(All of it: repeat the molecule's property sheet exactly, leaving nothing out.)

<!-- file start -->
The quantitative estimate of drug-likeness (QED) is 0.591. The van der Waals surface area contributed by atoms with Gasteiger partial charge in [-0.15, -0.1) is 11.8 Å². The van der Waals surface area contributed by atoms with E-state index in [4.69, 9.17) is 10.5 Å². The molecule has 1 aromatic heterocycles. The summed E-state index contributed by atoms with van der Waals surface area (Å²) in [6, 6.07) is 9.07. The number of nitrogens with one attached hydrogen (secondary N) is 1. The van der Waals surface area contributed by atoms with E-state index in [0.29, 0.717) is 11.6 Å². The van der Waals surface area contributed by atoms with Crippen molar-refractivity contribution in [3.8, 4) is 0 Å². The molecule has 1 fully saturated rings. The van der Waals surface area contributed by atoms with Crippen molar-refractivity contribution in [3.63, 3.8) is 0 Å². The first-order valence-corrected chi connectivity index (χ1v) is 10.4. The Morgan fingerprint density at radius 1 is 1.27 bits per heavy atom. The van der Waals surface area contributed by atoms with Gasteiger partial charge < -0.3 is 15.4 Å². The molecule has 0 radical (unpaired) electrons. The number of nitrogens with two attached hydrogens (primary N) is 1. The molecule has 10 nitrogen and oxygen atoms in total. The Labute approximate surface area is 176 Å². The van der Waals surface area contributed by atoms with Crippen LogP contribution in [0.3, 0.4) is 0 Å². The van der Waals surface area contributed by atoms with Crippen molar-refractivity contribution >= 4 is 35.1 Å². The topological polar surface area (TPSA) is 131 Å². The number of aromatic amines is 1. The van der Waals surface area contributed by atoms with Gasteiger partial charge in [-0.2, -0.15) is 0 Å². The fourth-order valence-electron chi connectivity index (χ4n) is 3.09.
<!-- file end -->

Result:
The quantitative estimate of drug-likeness (QED) is 0.591. The van der Waals surface area contributed by atoms with Gasteiger partial charge in [-0.15, -0.1) is 11.8 Å². The van der Waals surface area contributed by atoms with E-state index in [4.69, 9.17) is 10.5 Å². The molecule has 1 aromatic heterocycles. The summed E-state index contributed by atoms with van der Waals surface area (Å²) in [6, 6.07) is 9.07. The number of nitrogens with one attached hydrogen (secondary N) is 1. The van der Waals surface area contributed by atoms with E-state index in [0.29, 0.717) is 11.6 Å². The van der Waals surface area contributed by atoms with Crippen molar-refractivity contribution in [3.8, 4) is 0 Å². The molecule has 1 fully saturated rings. The van der Waals surface area contributed by atoms with Crippen molar-refractivity contribution in [3.63, 3.8) is 0 Å². The first-order valence-corrected chi connectivity index (χ1v) is 10.4. The Morgan fingerprint density at radius 1 is 1.27 bits per heavy atom. The van der Waals surface area contributed by atoms with Gasteiger partial charge < -0.3 is 15.4 Å². The molecule has 0 radical (unpaired) electrons. The number of nitrogens with two attached hydrogens (primary N) is 1. The molecule has 10 nitrogen and oxygen atoms in total. The Labute approximate surface area is 176 Å². The van der Waals surface area contributed by atoms with Crippen LogP contribution in [0.3, 0.4) is 0 Å². The van der Waals surface area contributed by atoms with Crippen molar-refractivity contribution >= 4 is 35.1 Å². The topological polar surface area (TPSA) is 131 Å². The number of aromatic amines is 1. The van der Waals surface area contributed by atoms with Gasteiger partial charge in [-0.2, -0.15) is 0 Å². The fourth-order valence-electron chi connectivity index (χ4n) is 3.09.